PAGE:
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- Be OK to let go processes made during peace time
- Move prioritisation to the shortest duration possible to keep your creation engine moving
- Question current Business goals and change them as per the needs of survival for next 2–3 months
- Use your product’s distribution to genuinely help your consumers
- Consider worst case scenario coverage and be open to pivot
- Redefine product goals more towards efficiency than delight
Times are difficult, unpredictable and fickle. We all wish for this to be better, but we also have to be realistic that this will get much worse before it gets stable and eventually better. Whether this will happen in a few days, few weeks or a few months is unknown.
In this post, I wanted to share some thoughts on how to handle and manage your product in times like these.
Every single business and product today will either have a headwind or a tailwind. There are no products that are going business as usual right now. Both types of businesses need to make their amendments fast enough.
Some challenges that product teams across the world are facing:
- Remote — What’s happening right now is not distributed, this is not an extension of WFH. This is remote for all people at all times. Hardly any company is used to it.
- Goal changes — Whatever was decided for 2020 is hardly relevant. That’s the truth! The longer one takes believing that, more the sunk costs.
- Business impact — Needless to say, for most headwind products, there are massive impact on all numbers. Impacts revenue in short term, business models in longer term.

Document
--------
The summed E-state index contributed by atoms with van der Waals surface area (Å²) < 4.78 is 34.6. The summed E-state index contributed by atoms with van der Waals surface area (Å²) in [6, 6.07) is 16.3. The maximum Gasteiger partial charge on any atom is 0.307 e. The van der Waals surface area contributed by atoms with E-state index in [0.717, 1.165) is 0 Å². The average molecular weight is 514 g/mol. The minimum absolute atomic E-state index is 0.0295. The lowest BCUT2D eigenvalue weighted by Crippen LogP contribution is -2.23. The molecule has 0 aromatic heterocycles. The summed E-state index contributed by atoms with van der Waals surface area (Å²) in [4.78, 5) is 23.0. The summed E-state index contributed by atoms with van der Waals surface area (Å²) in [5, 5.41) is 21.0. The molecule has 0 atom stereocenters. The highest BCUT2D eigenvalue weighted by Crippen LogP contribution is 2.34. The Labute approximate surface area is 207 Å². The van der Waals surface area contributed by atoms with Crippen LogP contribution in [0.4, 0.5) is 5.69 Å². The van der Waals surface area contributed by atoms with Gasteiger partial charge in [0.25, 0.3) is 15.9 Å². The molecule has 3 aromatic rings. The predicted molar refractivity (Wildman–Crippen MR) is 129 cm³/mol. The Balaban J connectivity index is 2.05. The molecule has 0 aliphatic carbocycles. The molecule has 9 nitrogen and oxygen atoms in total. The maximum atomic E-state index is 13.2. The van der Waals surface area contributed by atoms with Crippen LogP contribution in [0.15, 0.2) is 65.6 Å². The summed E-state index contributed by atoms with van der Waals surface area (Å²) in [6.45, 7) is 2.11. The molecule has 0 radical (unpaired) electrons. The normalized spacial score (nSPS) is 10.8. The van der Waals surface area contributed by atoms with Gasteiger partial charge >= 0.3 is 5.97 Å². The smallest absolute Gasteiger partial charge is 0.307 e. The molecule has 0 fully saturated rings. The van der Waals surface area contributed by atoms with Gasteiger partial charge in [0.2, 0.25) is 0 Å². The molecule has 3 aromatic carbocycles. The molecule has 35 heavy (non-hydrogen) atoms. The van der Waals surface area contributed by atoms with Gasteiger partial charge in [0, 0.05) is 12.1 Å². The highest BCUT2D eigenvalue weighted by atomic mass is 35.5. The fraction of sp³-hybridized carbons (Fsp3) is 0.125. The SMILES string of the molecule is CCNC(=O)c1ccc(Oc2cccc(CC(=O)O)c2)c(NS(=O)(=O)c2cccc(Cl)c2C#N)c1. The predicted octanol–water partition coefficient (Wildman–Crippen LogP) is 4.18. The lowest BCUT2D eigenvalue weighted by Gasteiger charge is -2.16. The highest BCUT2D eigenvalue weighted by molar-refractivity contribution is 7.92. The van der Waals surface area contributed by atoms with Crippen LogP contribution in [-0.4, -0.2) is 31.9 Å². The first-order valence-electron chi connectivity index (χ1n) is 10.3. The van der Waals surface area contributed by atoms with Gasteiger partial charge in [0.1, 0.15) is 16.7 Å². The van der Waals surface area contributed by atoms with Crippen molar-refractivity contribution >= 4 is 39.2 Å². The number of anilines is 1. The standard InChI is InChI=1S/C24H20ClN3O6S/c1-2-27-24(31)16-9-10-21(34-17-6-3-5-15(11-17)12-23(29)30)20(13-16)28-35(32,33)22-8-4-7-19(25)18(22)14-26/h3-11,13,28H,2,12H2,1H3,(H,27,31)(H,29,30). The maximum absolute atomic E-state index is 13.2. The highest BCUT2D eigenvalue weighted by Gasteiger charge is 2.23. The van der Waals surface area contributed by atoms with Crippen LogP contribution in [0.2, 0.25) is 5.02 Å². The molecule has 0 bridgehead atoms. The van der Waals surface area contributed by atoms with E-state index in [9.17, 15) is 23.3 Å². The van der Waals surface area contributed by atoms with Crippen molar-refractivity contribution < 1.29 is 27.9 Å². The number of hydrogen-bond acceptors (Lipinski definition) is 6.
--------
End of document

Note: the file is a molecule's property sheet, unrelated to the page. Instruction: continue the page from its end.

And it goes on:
- Unpredictability — The biggest worry today is limited understanding on what will happen next. No one has confident clarity on the impact or the duration yet, it’s mostly speculative.
- Equilibrium disruptions — Right now, massive disruptions are happening across value chains in all industries. Leading to change in economic setup from both macro and micro perspectives. Such large scale equilibrium shifts are unheard of.
Some notes on how product teams can choose to react in times like this —
Be OK to let go processes made during peace time
If you spend the last few months to build a wonderful process which solves communication problems, does goal alignment but slows down execution for the sake of perfect development of features, feel free to let go of some of those bureaucratic burdens for the need of the hour.
This is the time to be very frugal not just with money but with people’s bandwidth and feature scope.
Move prioritisation to the shortest duration possible to keep your creation engine moving
Don’t make product prioritisation and business goal decisions once every 6 weeks! Make them weekly (Daily if you are a very small team). Observe what’s going on in your market on an everyday level. Be agile enough to change the direction on a weekly manner.
I am strong believer in theory Y, but in times like these it’s ok to direct clear execution items to the team. Of course, the teams should also understand the rationale because remote work brings fear as well. This is no time to take care of high maintenance folks in your team.